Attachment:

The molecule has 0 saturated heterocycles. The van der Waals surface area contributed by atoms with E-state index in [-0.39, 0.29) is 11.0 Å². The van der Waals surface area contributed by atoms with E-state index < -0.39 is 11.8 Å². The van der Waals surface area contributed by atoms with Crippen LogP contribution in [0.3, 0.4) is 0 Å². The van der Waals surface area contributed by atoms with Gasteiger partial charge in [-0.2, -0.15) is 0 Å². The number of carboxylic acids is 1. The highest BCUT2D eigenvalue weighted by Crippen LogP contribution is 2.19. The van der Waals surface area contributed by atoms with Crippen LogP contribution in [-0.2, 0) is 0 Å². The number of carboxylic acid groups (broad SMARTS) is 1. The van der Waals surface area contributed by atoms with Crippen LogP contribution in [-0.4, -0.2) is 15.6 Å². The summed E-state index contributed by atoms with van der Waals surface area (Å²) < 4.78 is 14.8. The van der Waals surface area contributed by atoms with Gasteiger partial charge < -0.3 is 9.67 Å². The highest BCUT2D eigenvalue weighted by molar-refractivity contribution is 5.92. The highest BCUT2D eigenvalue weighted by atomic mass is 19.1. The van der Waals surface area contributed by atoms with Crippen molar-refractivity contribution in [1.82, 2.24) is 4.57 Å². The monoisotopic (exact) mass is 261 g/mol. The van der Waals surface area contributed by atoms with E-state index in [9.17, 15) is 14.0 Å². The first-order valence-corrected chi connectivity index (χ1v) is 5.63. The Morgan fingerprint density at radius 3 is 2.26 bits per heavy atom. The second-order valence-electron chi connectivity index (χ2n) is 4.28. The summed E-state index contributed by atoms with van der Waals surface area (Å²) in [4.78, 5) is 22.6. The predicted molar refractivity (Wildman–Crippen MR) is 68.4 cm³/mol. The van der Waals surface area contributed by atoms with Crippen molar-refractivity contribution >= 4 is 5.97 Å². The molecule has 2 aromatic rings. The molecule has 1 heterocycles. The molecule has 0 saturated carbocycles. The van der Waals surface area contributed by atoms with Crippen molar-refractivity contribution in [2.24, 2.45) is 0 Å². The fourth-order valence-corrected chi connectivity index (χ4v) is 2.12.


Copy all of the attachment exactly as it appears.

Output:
The molecule has 0 saturated heterocycles. The van der Waals surface area contributed by atoms with E-state index in [-0.39, 0.29) is 11.0 Å². The van der Waals surface area contributed by atoms with E-state index < -0.39 is 11.8 Å². The van der Waals surface area contributed by atoms with Crippen LogP contribution in [0.3, 0.4) is 0 Å². The van der Waals surface area contributed by atoms with Gasteiger partial charge in [-0.2, -0.15) is 0 Å². The number of carboxylic acids is 1. The highest BCUT2D eigenvalue weighted by Crippen LogP contribution is 2.19. The van der Waals surface area contributed by atoms with Crippen LogP contribution in [-0.2, 0) is 0 Å². The number of carboxylic acid groups (broad SMARTS) is 1. The van der Waals surface area contributed by atoms with Crippen LogP contribution in [-0.4, -0.2) is 15.6 Å². The summed E-state index contributed by atoms with van der Waals surface area (Å²) < 4.78 is 14.8. The van der Waals surface area contributed by atoms with Gasteiger partial charge < -0.3 is 9.67 Å². The highest BCUT2D eigenvalue weighted by molar-refractivity contribution is 5.92. The highest BCUT2D eigenvalue weighted by atomic mass is 19.1. The van der Waals surface area contributed by atoms with Crippen molar-refractivity contribution in [1.82, 2.24) is 4.57 Å². The monoisotopic (exact) mass is 261 g/mol. The van der Waals surface area contributed by atoms with E-state index in [9.17, 15) is 14.0 Å². The first-order valence-corrected chi connectivity index (χ1v) is 5.63. The Morgan fingerprint density at radius 3 is 2.26 bits per heavy atom. The second-order valence-electron chi connectivity index (χ2n) is 4.28. The summed E-state index contributed by atoms with van der Waals surface area (Å²) in [4.78, 5) is 22.6. The predicted molar refractivity (Wildman–Crippen MR) is 68.4 cm³/mol. The van der Waals surface area contributed by atoms with Crippen molar-refractivity contribution >= 4 is 5.97 Å². The molecule has 2 aromatic rings. The molecule has 1 heterocycles. The molecule has 0 saturated carbocycles. The van der Waals surface area contributed by atoms with Crippen molar-refractivity contribution in [2.24, 2.45) is 0 Å². The fourth-order valence-corrected chi connectivity index (χ4v) is 2.12.